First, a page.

Three Reasons Corbett Prep WOWs You on the First Day
Aug. 25, 2015 (TAMPA, Fla.) – The energy was palpable at Corbett Preparatory School of IDS as teachers kicked off a new school year with lessons designed to capture the attention of students of all ages.
On the East and the West Sides of campus, students raced in scavenger hunts, uncovered surprises, released butterflies, planted flowers and conducted experiments in a series of first-day activities known at Corbett Prep as “WOWs.” Fun and engaging, the WOW moments include both beloved traditions as well as new discoveries.
But for all the fun, the WOWs are carefully planned. Teachers develop the activities to set the stage for a successful school year, whether they are establishing expectations or introducing themes. Here are three reasons Corbett Prep makes it a priority to WOW students on the first day of school.
First day of school traditions build community. Fourth graders pressed their feet into paint and turned the impressions into individual art, while also working as teams to create collages in artistic expressions to showed both “me” and “we.” The projects inspired discussions about how students relate to one another, highlighting their similarities and differences.
Third-grade “Navigators,” meanwhile, flexed their problem-solving muscles by working in small groups in a scavenger hunt and later in a STEM (Science, Technology, Engineering and Mathematics) task to design a miniature canoe without instructions and with limited supplies.
Teamwork played an important part in the fifth grade as well, as the class prepared for their leadership roles on the East Side. Fifth grade students have been split among different classrooms for years, and some are new to Corbett Prep entirely. The teachers plan activities to encourage students to work together and establish a positive classroom environment. Students had to complete four challenges to earn a golden ticket to the fifth-grade classrooms known as the “Penthouse.”
“The first day is building community and making sure everyone feels safe, and the climate is what it needs to be for appropriate learning to take place,” said Teacher and Director of Studies Linda Wenzel.
The first day introduces important concepts. WOWs make a splash and provide a great way for classes to jump into specific lessons or spark discussion on themes that will carry throughout the months ahead. These first day of school traditions build the foundation for growing Emotional Intelligence, linked to a lifetime of success.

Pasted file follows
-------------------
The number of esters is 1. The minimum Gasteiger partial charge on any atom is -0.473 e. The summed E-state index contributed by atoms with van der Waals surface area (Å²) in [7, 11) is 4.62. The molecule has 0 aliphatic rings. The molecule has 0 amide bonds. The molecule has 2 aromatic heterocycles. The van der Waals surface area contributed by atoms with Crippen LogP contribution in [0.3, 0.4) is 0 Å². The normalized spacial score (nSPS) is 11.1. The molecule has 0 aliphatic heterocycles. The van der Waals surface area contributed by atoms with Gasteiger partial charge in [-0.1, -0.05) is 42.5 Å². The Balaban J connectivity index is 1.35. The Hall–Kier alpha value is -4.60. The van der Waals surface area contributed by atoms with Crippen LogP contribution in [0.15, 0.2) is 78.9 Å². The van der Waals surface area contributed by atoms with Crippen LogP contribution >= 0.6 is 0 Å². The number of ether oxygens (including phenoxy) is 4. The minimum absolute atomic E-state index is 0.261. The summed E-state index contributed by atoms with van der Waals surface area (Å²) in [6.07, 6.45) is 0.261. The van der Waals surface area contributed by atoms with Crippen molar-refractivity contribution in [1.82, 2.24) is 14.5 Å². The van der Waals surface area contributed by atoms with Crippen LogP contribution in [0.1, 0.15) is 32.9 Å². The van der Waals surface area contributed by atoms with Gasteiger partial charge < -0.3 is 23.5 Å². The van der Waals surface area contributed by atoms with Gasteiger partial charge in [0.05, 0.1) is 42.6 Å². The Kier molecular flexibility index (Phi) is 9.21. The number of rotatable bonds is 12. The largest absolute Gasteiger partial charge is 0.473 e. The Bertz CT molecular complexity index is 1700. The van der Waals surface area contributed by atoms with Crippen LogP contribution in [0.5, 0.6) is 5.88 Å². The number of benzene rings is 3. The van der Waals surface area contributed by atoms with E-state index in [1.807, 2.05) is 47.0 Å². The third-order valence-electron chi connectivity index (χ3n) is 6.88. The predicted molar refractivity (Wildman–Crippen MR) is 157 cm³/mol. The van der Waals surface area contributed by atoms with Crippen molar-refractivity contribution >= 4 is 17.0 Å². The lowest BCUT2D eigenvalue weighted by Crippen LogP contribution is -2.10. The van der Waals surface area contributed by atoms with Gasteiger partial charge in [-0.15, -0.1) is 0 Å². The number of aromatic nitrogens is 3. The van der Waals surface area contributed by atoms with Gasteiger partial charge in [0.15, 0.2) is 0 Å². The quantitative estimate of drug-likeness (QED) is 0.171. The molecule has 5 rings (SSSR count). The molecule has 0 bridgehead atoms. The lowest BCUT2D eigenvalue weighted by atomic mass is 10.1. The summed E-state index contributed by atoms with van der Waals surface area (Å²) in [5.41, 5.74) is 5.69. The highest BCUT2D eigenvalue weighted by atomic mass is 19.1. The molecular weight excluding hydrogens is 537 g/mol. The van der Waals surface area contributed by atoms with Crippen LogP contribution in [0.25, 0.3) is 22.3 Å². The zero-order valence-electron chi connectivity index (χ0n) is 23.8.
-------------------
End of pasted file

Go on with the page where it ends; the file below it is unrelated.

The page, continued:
Teachers in the first and second grade “Mighty Monkeys” created a rocketry unit that introduced students to engineering concepts and Newton’s laws during the first week of school, having them experiment with actions and reactions before culminating in a model rocket launch. Before the rockets blasted skyward, each student reflected on his or her personal missions. They wrote their missions down and tucked them into the rocket before teachers launched them.
In Middle School, students began conversations about one of their summer reading books, The Ultimate Gift by Jim Stovall. Teachers talked with students about the gifts teachers would provide — gifts of communication, innovation, culture and more — and students brainstormed in their advisory groups ways they could make 2015-16 their “ultimate year.” Physical challenges of a climbing wall and slide gave students an active way to symbolize the effort required to meet their goals, and multicolored bracelets the students received would remind them every day of what they wanted to accomplish.
The youngest classrooms used their activities to talk about growth and transitions, major themes for their year. The PreK3 “Flower Patch” planted flowers and talked about how plants grow and the care they need to thrive. PreK4 “Beach Buddies” learned about hermit crabs and what happens when they outgrow their shells, prompting the students to think about where they have been and where they are going.
The first day sets the tone for the school year. Teachers want to establish classrooms of dignity and respect, and several classes developed unique ways to convey that message to students. Kindergartners learn what it takes to be “bucket fillers” and fill “attitude buckets” with positive actions. It is an entry point for further discussions about attitudes and the International Baccalaureate learner profiles, incorporating an enthusiastic relay as students raced to fill actual buckets with water.
Teachers treated third and fourth grade multi-age “All Stars” to popcorn boxes filled with goodies to inspire students to have a “picture perfect year” and think about the steps they could take to make that happen. Together, they read Stephie McCumbee’s The Garden in My Mind, a story of how people grow by making positive choices, and they discussed how they could “grow their own gardens.”
In the first and second grade multi-age “Cool Cats,” teachers focused on building friendships and caring. They read a book to students about a cat and fish who wanted to be friends, despite obvious differences, and they surprised each student with his or her own betta fish. Students brainstormed friendship qualities they wanted to have in a friend, or in their fish.
The multi-age first and second grade “Brilliant Bug” class based its first day around wishes, discussing different beliefs about wishes and how wishes can help students become their best selves. Near the end of the day, pairs of first and second graders walked outside together, carrying a paper packet with a live butterfly inside. Each student whispered a wish to the butterfly and opened the packet to release a butterfly that carried the wish to the sky.
All of Corbett Prep’s first day of school traditions reflect the creativity of teachers and the many ways they seek to engage students and inspire a love of learning to last throughout the year and beyond.